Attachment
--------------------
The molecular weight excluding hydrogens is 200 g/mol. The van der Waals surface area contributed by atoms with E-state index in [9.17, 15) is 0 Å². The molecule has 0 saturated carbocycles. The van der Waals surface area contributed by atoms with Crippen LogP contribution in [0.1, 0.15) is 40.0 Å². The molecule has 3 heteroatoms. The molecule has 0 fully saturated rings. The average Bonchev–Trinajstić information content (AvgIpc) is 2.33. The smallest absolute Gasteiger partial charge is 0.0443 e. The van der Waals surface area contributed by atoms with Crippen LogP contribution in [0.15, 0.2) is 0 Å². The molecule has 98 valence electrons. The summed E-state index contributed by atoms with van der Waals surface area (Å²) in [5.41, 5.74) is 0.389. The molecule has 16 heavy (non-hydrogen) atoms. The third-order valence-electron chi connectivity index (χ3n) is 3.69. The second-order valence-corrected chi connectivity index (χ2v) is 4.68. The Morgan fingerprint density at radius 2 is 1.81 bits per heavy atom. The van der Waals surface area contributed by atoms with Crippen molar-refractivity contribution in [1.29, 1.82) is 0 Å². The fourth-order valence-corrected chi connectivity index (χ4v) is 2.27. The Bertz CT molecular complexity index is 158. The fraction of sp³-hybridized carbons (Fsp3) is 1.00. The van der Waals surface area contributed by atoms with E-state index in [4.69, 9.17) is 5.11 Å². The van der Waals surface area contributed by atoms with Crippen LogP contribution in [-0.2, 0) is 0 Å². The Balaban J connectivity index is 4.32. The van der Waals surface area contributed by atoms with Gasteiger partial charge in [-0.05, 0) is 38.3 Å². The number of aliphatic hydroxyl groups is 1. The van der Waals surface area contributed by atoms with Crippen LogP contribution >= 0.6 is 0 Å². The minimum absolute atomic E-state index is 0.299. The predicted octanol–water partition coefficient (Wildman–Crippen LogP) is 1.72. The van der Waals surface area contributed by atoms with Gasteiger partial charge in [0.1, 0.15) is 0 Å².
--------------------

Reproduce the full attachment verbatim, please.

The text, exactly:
The molecular weight excluding hydrogens is 200 g/mol. The van der Waals surface area contributed by atoms with E-state index in [9.17, 15) is 0 Å². The molecule has 0 saturated carbocycles. The van der Waals surface area contributed by atoms with Crippen LogP contribution in [0.1, 0.15) is 40.0 Å². The molecule has 3 heteroatoms. The molecule has 0 fully saturated rings. The average Bonchev–Trinajstić information content (AvgIpc) is 2.33. The smallest absolute Gasteiger partial charge is 0.0443 e. The van der Waals surface area contributed by atoms with Crippen LogP contribution in [0.15, 0.2) is 0 Å². The molecule has 98 valence electrons. The summed E-state index contributed by atoms with van der Waals surface area (Å²) in [5.41, 5.74) is 0.389. The molecule has 16 heavy (non-hydrogen) atoms. The third-order valence-electron chi connectivity index (χ3n) is 3.69. The second-order valence-corrected chi connectivity index (χ2v) is 4.68. The Morgan fingerprint density at radius 2 is 1.81 bits per heavy atom. The van der Waals surface area contributed by atoms with Crippen molar-refractivity contribution in [1.29, 1.82) is 0 Å². The fourth-order valence-corrected chi connectivity index (χ4v) is 2.27. The Bertz CT molecular complexity index is 158. The fraction of sp³-hybridized carbons (Fsp3) is 1.00. The van der Waals surface area contributed by atoms with E-state index in [4.69, 9.17) is 5.11 Å². The van der Waals surface area contributed by atoms with Crippen LogP contribution in [-0.2, 0) is 0 Å². The Balaban J connectivity index is 4.32. The van der Waals surface area contributed by atoms with Gasteiger partial charge in [-0.05, 0) is 38.3 Å². The number of aliphatic hydroxyl groups is 1. The van der Waals surface area contributed by atoms with Crippen LogP contribution >= 0.6 is 0 Å². The minimum absolute atomic E-state index is 0.299. The predicted octanol–water partition coefficient (Wildman–Crippen LogP) is 1.72. The van der Waals surface area contributed by atoms with Gasteiger partial charge in [0.1, 0.15) is 0 Å².